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The Easiest and the Hardest Germanic Languages

English is the most spoken Germanic language in the world, so you already know a Germanic language. Learning a new language from the same family as one’s native language is often easier —but not always, as we shall see.

Germanic languages range from the widely spoken ones, like English, German, and Dutch, to the extinct ones, such as Old Norse, Gothic, and Vandalic.

Below, you’ll find lists of the easiest and hardest Germanic languages. To make these lists more useful, we have limited our selection to the more widely spoken languages, but we have also included Old Norse because, although it is extinct, it is the ancestor to most Scandinavian languages.

Some rarer Germanic languages, such as Frisian and Faroese have not been included in these lists.

The easiest Germanic languages

#1 Easiest Germanic language: Norwegian

There are a few things that combine to make Norwegian one of the easiest Germanic languages for English speakers to learn.

The most significant of these is that Norwegian has mostly done away with the grammatical case system of its parent language, Old Norse.

The Norwegian alphabet is very similar to the English alphabet, it just has three additional letters (æ, ø, å).

In terms of conjugating verbs, Norwegian is one of the easiest Germanic languages. The reason is that Norwegian verbs are not conjugated according to the subject. Norwegian there is no need for conjugation tables because the verb is spelled the same for each pronoun.

Learning Norwegian is relatively easy for English speakers, compared to other languages.

Learning Norwegian is also a good entry point to the Scandinavian languages because Norwegian is similar to Swedish, in addition, Norwegian is similar to Danish although Danish pronunciation is more difficult.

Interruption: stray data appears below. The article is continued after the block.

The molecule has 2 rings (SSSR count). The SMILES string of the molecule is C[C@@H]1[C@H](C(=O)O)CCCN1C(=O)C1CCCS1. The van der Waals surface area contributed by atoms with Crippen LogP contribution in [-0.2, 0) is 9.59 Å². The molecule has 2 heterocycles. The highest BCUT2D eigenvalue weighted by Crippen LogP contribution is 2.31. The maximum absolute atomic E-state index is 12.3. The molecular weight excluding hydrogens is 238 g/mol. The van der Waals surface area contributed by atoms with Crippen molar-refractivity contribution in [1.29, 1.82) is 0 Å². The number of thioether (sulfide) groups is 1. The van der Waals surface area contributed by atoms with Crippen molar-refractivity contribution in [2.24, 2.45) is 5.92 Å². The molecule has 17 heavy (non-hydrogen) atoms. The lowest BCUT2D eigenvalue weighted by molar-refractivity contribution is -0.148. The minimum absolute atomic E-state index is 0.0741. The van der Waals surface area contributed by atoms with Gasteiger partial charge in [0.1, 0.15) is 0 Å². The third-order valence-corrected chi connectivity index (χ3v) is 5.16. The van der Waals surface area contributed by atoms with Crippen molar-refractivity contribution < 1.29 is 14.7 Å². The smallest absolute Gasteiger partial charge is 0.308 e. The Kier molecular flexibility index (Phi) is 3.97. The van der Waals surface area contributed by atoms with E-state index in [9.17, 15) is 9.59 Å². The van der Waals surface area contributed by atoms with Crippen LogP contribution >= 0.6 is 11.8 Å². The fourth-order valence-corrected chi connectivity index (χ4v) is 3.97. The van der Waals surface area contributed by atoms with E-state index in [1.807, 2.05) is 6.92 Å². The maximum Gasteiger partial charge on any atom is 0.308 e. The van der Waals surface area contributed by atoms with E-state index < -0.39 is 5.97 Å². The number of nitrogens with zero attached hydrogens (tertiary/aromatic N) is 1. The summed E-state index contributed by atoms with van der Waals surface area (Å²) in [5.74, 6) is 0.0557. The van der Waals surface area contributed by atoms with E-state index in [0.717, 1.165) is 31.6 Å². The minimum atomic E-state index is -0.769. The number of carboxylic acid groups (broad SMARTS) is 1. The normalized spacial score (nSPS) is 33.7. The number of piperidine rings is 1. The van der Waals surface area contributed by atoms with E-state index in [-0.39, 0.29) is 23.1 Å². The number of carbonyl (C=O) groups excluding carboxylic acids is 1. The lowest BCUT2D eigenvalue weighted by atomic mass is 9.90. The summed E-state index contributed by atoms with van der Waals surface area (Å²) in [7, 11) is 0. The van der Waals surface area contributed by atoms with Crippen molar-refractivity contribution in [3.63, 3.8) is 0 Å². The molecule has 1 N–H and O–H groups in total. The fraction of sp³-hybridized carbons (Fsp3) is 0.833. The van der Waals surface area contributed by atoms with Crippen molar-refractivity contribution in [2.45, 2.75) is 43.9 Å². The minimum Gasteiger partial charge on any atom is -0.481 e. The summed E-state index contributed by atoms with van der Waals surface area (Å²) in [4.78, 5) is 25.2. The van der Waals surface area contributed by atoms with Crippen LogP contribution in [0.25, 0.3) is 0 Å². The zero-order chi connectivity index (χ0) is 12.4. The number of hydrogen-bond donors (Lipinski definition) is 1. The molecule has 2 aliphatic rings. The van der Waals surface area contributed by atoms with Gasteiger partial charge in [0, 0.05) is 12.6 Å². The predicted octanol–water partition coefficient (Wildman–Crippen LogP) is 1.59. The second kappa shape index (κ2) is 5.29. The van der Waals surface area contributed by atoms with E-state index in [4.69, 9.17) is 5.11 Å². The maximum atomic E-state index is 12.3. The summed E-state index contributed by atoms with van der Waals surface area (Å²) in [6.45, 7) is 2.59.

If you are interested in learning Norwegian online, check out this Norwegian course.

#2 Easiest Germanic language: Dutch

Dutch is the third most spoken Germanic language in the world with 24 million native speakers. It is the official language of the Netherlands, and it is also spoken in parts of Belgium.

The many linguistic similarities between Dutch and English make Dutch one of the easiest Germanic languages for English speakers to learn.

The grammatical case system has mostly disappeared from Dutch, which makes Dutch significantly easier to learn than German.

#3 Easiest Germanic language: Afrikaans

Afrikaans is the 5th most spoken Germanic language in the world with roughly 7 million native speakers. It is one of the official languages of the country of South Africa.

Afrikaans is close to its parent language (Dutch) and like its parent language, it is one of the easiest Germanic languages for English speakers to learn.

When learning Afrikaans there is no need to memorize conjugation tables, because in Afrikaans, verbs stay the same regardless of the subject pronoun.

In Afrikaans, nouns don’t have grammatical gender. In this respect, Afrikaans is easier than Dutch.

Afrikaans is not only one of the easiest Germanic languages, but it is also one of the easiest languages overall for English speakers to learn.

The hardest Germanic languages

#1 Hardest Germanic language: Old Norse

Like Latin, Old Norse is a dead language that is no longer spoken. These languages, however, are still studied by people who want to read ancient texts and gain insights into linguistics.

Old Norse is the language of the Vikings. Initially, it was written using a runic alphabet; only later, during the conversion to Christianity, the Latin alphabet replaced the runic alphabet.

In the same way that the romance languages evolved from Latin, Old Norse is the parent language of many Nordic languages, such as Icelandic, Norwegian, Danish, and Swedish.

Things that make Old Norse difficult for English speakers to learn are grammatical genders and grammatical cases. There are three grammatical genders (masculine, feminine, and neuter), as well as four grammatical cases (nominative, accusative, dative, and genitive).